(b) It was suggested to us that possibly sub-clause (2) (retransfer of officers after the war) might perhaps be stated permissively, as a power to be exercised by the Commonwealth if so required by the States, instead of imperatively as at present. The change is, we think, entirely consistent with the scheme as a whole, and in our opinion it would be desirable to make it.
(c) If sub-clause (1) were omitted, the clause as a whole would deal not with ‘termination of transfer’ but with ‘retransfer’. The phrase ‘termination of the transfer’ seems in any case unidiomatic. If sub-clause (1) is retained, we suggest the substitution for ‘termination of his transfer’ some such alternative as ‘termination of his period of transfer’. The phrase occurs also in cl. 9(2).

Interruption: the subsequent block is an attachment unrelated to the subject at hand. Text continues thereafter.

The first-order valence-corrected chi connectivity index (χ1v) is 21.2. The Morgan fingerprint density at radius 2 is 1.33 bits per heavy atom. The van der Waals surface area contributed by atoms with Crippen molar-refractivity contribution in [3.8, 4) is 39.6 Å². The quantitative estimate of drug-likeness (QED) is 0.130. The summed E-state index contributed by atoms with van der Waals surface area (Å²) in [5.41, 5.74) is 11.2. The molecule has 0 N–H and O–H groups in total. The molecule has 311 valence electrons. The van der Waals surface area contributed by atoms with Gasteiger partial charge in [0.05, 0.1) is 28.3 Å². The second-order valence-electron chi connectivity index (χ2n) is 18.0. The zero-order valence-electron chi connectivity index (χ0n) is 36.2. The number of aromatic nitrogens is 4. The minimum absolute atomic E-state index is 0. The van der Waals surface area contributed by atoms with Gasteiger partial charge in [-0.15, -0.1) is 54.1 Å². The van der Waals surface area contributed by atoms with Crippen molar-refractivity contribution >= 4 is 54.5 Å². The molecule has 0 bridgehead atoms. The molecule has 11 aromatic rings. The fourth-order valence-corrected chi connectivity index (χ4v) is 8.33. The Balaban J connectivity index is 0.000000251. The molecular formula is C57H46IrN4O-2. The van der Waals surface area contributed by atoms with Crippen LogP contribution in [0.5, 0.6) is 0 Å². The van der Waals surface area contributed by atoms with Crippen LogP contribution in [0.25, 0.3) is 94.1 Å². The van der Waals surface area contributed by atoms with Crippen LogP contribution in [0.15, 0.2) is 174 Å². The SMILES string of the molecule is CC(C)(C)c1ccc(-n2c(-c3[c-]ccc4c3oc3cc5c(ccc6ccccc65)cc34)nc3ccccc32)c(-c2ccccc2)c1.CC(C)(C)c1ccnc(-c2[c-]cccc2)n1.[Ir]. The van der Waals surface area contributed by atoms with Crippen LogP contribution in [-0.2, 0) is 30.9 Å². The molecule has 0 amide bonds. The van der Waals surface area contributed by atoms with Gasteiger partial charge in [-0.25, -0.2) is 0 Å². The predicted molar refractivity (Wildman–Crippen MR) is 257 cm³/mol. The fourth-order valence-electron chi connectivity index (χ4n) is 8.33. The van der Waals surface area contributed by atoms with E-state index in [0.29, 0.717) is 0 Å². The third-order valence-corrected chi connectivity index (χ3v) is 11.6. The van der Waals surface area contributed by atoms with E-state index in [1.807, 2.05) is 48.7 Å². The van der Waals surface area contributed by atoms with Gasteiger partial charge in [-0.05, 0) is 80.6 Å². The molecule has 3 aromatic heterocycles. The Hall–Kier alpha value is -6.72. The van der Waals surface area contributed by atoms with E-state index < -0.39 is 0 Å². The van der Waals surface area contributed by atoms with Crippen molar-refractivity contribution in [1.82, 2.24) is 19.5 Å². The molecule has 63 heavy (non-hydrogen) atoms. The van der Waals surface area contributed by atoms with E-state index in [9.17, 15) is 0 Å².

(4) In cl. 5(1) the words ‘of employment’ have by a slip been omitted from the phrase which was plainly intended to run: ‘the terms and conditions of employment of every transferred officer’.
(5) In cl. 6, jocularity is prompted by the fact that, until the concluding phrases are reached, the sentence reads as though an officer who (inter alia) dies is to ‘be retransferred to the State for the purpose of being retired’. The cases of retirement and of death respectively could appropriately be dealt with in separate sub-clauses.